Journal Information
Vol. 109. Issue 5.
Pages 449-450 (June 2018)
Case and Research Letter
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Airborne Allergic Contact Dermatitis Caused by Neem Oil
Dermatitis de contacto alérgica aerotransportada por aceite de neem
A. Sánchez-Gilo
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Corresponding author.
, A. Nuño González, M. Gutiérrez Pascual, F.J. Vicente Martín
Servicio de Dermatología, Hospital Universitario Rey Juan Carlos, Móstoles, Madrid, España
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The incidence of allergic contact dermatitis to essential oils is rising as these compounds are found in a wide range of products.1 They are a common ingredient in cosmetic products, together with fragrances, and sensitization to both is common.2 Sensitization to essential oils and fragrances can be accurately diagnosed by patch testing with fragrance markers from the standard series of allergens of the Spanish Contact Dermatitis and Skin Allergy Research Group (GEIDAC), markers from specific allergen series, and products brought in by the patient.3 A 58-year-old man with a history of psoriasis being treated with topical corticosteroids and emollients presented with edema and erythema on both eyelids that had appeared 24hours after fumigating a vegetable plot with a homemade fumigation mix. The cutaneous manifestations disappeared with the application of topical clobetasol propionate. The fumigation mix contained pure neem oil bought from an online distributor (Fig. 1). The patient reported that he had used neem oil as an emollient for psoriasis plaques in the past. The plaques disappeared, but the man developed eczematous lesions after repeated applications and decided to stop using the oil. The lesions cleared when he did this. We performed patch tests with the GEIDAC standard series, the Chemotechnique Diagnostics Fragrance Series, limonene hydroperoxide, linalool, and neem oil (brought in by the patient). Readings at 48 and 96hours were positive for nickel (++) and neem oil (+++) (Fig. 1B). Dilutions at 25% and 50% were also positive at 48 and 96hours (Fig. 1C). The same tests in 16 controls were negative. The patient applied neem oil to his forearm and developed an eczematous reaction at the application site and on both eyelids at 48hours. Based on these findings, we established a diagnosis of airborne allergic contact dermatitis to neem oil in a patient who had already exhibited manifestations of allergic contact dermatitis to the same substance. Neem oil is extracted from the seeds of the neem tree (Azadirachta indica), which is native to India and has been widely used in Hindu medicine for years. The neem tree has anti-infective, immunomodulatory, anti-inflammatory, antioxidant, and anticarcinogenic properties and has been used to treat many systemic and dermatological diseases, including alopecia, ulcers, leprosy, acne, psoriasis, eczema, ringworm, warts, and radiodermatitis.4,5 It is also used in cosmetic products, pesticides, fungicides, insect repellents, and fertilizers.6 Just 4 cases of contact dermatitis to neem oil have been reported and they have all involved different diseases treated topically. Two of the patients had psoriasis7,8 (like our patient), 1 had alopecia areata,6 and 1 had a boil.7 In the cases described by Greenblatt et al.7 and Lauriola and Corrazza,8 the same tests performed in 5 and 8 controls, respectively, were negative. Only one of the studies cited, that of Hamamoto, tested diluted forms and these were positive.7 Two of the patients tested positive to other fragrances (fragrance mix I and other essential oils contained in the patients’ own products).6,8 Our patient only tested positive to neem oil. The allergen in neem oil is unknown as over 140 components have been isolated.8 Of these, triterpenoids (azadirachtin and nimbin), coumarins, contaminants, and oxidation subproducts all have allergenic potential. Components may also be altered during the oil extraction process. Products with a high concentration of azadirachtin are potent pesticides but they can also act as irritants. It is therefore important to perform a complete study with dilutions and controls to rule out irritant contact dermatitis.7 The current case highlights the importance of thoroughly questioning patients with suspected allergic contact dermatitis. It is important to obtain information about the products the patients are exposed to in different areas of their lives, including hobbies and the use of alternative treatments, perhaps even for another condition.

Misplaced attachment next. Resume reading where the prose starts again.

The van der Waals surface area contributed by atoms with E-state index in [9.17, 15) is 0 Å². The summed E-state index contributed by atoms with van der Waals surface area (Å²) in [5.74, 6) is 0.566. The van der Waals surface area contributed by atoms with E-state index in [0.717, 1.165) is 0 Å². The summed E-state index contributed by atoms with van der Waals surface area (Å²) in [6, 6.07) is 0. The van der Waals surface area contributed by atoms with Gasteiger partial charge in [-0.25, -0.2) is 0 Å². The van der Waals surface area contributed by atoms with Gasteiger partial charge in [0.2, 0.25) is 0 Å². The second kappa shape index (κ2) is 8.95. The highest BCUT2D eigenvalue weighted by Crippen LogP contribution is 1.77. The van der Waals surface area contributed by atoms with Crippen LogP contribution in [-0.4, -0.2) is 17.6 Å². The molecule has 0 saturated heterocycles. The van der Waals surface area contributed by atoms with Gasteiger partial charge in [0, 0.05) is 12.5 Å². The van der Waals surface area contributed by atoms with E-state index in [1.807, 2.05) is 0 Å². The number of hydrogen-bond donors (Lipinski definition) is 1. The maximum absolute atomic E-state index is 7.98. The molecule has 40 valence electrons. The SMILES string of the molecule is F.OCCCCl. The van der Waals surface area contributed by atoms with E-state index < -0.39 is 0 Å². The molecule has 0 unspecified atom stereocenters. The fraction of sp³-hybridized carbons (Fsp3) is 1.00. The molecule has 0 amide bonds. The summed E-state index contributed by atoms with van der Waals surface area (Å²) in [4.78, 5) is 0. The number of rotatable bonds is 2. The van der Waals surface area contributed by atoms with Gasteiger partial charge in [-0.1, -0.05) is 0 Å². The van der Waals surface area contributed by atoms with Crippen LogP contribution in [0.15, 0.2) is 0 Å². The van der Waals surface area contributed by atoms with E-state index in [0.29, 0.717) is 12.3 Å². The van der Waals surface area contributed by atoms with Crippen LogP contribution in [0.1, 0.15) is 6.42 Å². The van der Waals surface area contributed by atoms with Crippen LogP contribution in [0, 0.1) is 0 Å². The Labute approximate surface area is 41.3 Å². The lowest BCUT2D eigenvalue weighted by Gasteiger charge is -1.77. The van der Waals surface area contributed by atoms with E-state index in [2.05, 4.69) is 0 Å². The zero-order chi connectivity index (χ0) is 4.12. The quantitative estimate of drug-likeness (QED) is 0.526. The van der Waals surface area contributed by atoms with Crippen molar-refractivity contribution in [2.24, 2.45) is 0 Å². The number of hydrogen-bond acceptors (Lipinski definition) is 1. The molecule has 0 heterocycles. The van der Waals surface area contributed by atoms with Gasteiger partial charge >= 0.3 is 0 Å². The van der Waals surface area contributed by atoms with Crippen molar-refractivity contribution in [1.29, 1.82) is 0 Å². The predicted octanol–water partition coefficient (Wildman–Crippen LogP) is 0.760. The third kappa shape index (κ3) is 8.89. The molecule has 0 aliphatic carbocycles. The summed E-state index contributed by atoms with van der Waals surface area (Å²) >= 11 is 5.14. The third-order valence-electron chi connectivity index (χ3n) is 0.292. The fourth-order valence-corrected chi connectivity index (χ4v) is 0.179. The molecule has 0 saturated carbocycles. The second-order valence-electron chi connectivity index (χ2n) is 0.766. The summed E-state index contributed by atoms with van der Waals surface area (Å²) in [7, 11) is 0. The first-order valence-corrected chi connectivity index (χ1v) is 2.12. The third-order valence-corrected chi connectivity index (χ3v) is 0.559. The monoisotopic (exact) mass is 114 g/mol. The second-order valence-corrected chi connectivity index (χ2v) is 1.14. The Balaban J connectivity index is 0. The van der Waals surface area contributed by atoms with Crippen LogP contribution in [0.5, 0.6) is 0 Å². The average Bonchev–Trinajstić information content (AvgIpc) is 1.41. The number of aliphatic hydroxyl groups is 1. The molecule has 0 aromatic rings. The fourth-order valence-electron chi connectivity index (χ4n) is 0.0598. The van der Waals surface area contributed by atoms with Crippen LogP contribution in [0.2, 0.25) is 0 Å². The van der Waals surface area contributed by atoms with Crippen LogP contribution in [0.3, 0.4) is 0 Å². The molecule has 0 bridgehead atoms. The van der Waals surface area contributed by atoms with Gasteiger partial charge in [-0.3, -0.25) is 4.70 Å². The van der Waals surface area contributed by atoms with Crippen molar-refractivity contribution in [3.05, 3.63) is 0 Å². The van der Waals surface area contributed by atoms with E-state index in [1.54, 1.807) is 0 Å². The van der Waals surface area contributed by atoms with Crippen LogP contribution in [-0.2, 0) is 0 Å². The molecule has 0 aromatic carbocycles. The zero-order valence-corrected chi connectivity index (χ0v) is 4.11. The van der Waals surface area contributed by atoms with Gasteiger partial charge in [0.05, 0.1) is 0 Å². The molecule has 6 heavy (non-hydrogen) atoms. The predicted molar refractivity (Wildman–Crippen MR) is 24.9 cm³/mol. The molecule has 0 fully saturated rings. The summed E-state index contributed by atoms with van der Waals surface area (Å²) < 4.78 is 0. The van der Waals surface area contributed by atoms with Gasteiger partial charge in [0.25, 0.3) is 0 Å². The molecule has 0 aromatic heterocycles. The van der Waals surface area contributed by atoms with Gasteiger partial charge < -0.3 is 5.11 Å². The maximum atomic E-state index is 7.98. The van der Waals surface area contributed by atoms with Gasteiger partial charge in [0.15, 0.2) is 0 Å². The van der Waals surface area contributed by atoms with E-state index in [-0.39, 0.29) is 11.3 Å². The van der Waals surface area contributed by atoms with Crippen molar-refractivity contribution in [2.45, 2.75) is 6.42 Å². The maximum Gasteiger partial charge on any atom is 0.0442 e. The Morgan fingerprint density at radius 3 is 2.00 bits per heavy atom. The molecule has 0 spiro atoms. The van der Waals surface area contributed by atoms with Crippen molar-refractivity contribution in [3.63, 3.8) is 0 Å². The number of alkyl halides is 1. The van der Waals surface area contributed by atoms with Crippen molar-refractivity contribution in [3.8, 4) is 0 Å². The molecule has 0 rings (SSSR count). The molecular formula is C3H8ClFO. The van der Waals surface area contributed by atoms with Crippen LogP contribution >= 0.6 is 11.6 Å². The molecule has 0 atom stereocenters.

Figure 1.

A, Neem oil. B, Patch test results at 96h for neem oil (+++). C, Patch test results at 96h for dilutions at 25% and 50%.

Conflicts of Interest

The authors declare that they have no conflicts of interest.

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Please cite this article as: Sánchez-Gilo A, Nuño González A, Gutiérrez Pascual M, Vicente Martín FJ. Dermatitis de contacto alérgica aerotransportada por aceite de neem. Actas Dermosifiliogr. 2018;109:449–450.

Copyright © 2017. Elsevier España, S.L.U. and AEDV
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